... However, these interventions may also stimulate cultural changes that were not intended, such as less positive side effects of decreased social cohesion or even conflict genesis. Although the effectiveness of development aid to reduce poverty is highly debated (e.g., Moyo, 2009; Sachs, 2005), it is undeniably the case that development aid is a good vehicle for studying cultural change attempts. Over the past years, we have conducted various studies examining the psychological and cultural effects of these aid programs. ...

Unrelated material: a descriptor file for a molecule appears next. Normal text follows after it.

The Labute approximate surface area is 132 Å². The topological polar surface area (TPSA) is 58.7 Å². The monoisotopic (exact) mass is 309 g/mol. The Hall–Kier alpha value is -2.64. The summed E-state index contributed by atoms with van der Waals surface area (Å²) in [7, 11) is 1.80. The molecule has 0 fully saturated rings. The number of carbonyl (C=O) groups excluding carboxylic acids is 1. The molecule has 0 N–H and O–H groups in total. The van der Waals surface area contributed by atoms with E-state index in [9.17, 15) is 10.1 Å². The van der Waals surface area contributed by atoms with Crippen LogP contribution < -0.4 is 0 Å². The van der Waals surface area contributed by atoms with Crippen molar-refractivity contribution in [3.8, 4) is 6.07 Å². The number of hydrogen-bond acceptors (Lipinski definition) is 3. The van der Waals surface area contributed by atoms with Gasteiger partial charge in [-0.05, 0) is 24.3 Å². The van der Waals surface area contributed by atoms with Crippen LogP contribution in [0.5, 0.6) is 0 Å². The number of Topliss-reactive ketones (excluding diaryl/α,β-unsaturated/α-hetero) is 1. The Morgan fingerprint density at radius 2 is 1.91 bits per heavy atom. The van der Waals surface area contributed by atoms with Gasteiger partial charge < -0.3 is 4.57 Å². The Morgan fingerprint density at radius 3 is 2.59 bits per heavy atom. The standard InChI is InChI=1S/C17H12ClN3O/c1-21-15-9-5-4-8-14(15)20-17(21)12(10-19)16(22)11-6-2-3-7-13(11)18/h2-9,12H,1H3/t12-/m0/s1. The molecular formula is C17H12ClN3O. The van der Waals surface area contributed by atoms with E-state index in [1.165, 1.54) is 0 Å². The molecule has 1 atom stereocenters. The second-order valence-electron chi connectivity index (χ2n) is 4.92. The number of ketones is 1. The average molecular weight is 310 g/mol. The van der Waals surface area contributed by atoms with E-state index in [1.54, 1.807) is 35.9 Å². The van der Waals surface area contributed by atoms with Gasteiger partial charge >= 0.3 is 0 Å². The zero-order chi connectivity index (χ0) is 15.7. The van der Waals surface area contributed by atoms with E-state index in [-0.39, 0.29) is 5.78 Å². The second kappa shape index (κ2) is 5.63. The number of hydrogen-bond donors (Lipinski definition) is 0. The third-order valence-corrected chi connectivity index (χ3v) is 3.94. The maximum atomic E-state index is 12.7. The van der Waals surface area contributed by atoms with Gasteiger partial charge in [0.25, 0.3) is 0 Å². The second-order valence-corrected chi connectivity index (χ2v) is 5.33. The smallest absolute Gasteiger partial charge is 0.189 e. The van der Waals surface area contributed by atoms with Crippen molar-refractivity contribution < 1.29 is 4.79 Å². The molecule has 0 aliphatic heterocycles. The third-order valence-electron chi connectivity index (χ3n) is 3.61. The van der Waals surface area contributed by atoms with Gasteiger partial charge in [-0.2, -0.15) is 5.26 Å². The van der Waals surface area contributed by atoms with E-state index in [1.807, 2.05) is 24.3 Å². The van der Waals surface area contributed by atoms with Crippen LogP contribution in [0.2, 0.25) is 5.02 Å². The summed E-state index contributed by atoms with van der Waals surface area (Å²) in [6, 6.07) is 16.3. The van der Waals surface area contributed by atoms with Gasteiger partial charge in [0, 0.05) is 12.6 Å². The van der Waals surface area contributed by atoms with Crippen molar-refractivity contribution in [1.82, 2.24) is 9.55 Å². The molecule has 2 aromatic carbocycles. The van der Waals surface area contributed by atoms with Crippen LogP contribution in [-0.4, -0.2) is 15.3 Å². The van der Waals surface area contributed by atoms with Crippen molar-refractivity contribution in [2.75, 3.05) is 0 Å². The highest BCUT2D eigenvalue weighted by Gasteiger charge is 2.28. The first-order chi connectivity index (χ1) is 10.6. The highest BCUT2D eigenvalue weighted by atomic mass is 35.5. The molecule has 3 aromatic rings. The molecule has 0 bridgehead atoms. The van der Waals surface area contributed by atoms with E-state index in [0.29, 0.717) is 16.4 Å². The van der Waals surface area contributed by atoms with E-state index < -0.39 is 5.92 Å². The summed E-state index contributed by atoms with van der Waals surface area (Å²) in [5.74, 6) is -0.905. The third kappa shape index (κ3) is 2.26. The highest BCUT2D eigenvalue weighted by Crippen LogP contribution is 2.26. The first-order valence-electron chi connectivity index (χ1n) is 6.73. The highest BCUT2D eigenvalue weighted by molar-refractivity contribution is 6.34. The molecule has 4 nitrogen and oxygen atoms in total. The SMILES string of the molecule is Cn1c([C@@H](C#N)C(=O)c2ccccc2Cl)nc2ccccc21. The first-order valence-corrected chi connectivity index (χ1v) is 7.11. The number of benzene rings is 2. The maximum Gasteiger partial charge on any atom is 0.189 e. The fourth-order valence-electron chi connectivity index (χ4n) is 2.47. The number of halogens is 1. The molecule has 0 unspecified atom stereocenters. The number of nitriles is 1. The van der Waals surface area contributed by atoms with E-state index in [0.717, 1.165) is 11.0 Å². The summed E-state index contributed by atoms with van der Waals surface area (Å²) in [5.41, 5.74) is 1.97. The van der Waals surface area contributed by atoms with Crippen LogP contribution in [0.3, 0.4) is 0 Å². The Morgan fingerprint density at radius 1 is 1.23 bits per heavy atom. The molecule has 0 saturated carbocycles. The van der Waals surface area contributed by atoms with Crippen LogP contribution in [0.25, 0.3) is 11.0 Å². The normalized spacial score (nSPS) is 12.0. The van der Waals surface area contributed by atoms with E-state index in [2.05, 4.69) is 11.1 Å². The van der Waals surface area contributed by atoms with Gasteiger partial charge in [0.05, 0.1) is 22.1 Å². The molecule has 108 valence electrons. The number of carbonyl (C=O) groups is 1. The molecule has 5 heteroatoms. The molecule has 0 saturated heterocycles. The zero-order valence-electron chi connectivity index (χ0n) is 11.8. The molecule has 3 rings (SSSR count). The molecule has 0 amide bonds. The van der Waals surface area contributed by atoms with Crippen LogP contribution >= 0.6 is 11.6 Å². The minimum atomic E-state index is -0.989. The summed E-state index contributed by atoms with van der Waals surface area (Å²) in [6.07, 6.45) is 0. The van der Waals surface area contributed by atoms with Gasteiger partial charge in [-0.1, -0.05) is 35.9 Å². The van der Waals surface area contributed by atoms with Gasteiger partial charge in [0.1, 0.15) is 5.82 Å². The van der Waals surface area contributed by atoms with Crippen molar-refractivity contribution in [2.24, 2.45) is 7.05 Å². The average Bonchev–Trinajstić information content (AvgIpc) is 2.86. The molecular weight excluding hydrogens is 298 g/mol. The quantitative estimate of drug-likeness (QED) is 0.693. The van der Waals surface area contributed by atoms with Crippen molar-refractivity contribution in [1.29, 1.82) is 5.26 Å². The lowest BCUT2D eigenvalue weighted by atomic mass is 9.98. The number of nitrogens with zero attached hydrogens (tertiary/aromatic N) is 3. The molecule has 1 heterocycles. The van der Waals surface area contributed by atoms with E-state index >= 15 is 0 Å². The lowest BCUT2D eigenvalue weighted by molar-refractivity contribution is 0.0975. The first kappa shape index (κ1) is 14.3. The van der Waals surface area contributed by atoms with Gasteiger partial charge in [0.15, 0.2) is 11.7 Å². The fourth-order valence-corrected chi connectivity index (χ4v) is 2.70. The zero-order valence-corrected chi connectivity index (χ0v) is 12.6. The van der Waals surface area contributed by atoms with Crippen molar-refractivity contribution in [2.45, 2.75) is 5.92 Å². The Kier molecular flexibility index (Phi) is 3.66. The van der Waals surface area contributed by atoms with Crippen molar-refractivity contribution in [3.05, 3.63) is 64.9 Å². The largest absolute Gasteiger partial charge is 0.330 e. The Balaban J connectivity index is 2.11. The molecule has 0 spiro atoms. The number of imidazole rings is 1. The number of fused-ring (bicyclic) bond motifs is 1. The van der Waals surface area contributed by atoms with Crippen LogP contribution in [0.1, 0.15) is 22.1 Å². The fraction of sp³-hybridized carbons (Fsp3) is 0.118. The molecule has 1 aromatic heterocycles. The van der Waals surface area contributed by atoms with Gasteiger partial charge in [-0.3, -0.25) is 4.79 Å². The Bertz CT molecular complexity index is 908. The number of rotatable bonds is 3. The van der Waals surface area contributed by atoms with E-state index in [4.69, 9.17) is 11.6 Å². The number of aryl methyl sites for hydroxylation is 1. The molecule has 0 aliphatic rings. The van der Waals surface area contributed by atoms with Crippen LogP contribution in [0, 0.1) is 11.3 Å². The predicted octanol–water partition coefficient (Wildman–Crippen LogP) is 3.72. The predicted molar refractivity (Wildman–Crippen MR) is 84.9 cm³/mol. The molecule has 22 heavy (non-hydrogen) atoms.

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To date, the study of societal change in social and political psychology has been dominated by an intergroup relations research agenda. But in addition to intergroup dynamics, there are other major pathways to societal change and emancipation, which are almost never systematically considered in psychological research. The distribution of technologies (e.g., “ICT for development”) or money (e.g., microcredits) are among the supposed drivers of societal change. Many development aid projects are anchored in expectations about the effect that such instruments have on anticipated primary goals and the emancipation of particular groups (such as women). In the current paper, we begin by reviewing theories in the field of social change. Social psychological theories mainly address the conditions under which social change stimulated by intergroup dynamics is likely to occur, while other mainly historical and sociological research has focused on the role of different technologies as drivers of social change in history. Next, we review recent research focusing on the anticipated primary goals and (often) unanticipated psychological and cultural changes resulting from development aid interventions, presenting two examples of such interventions in Ethiopia and Sri Lanka in more detail. We suggest that (1) development aid projects can instigate profound psychological and cultural change and (2) that the pathways to such changes are markedly different from those traditionally examined in the literature. At the political level, we reflect on the unanticipated side effects of development aid. We conclude with some recommendations for practice following from the research described.